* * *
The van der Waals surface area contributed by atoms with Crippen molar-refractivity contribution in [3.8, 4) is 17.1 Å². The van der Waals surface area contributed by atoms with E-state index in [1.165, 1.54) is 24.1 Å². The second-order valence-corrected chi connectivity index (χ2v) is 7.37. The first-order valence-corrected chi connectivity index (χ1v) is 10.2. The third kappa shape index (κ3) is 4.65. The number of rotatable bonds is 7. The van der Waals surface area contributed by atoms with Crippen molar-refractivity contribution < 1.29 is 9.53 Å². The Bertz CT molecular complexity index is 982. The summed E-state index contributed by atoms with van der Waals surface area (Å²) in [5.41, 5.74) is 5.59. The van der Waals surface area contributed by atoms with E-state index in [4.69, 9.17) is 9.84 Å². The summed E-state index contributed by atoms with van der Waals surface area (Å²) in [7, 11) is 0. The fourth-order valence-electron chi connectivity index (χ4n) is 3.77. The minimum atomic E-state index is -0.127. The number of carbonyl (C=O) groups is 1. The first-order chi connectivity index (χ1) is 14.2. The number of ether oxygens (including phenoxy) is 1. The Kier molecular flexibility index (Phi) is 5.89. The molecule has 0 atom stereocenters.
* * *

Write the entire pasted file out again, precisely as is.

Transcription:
The van der Waals surface area contributed by atoms with Crippen molar-refractivity contribution in [3.8, 4) is 17.1 Å². The van der Waals surface area contributed by atoms with E-state index in [1.165, 1.54) is 24.1 Å². The second-order valence-corrected chi connectivity index (χ2v) is 7.37. The first-order valence-corrected chi connectivity index (χ1v) is 10.2. The third kappa shape index (κ3) is 4.65. The number of rotatable bonds is 7. The van der Waals surface area contributed by atoms with Crippen molar-refractivity contribution < 1.29 is 9.53 Å². The Bertz CT molecular complexity index is 982. The summed E-state index contributed by atoms with van der Waals surface area (Å²) in [5.41, 5.74) is 5.59. The van der Waals surface area contributed by atoms with E-state index in [4.69, 9.17) is 9.84 Å². The summed E-state index contributed by atoms with van der Waals surface area (Å²) in [7, 11) is 0. The fourth-order valence-electron chi connectivity index (χ4n) is 3.77. The minimum atomic E-state index is -0.127. The number of carbonyl (C=O) groups is 1. The first-order chi connectivity index (χ1) is 14.2. The number of ether oxygens (including phenoxy) is 1. The Kier molecular flexibility index (Phi) is 5.89. The molecule has 0 atom stereocenters.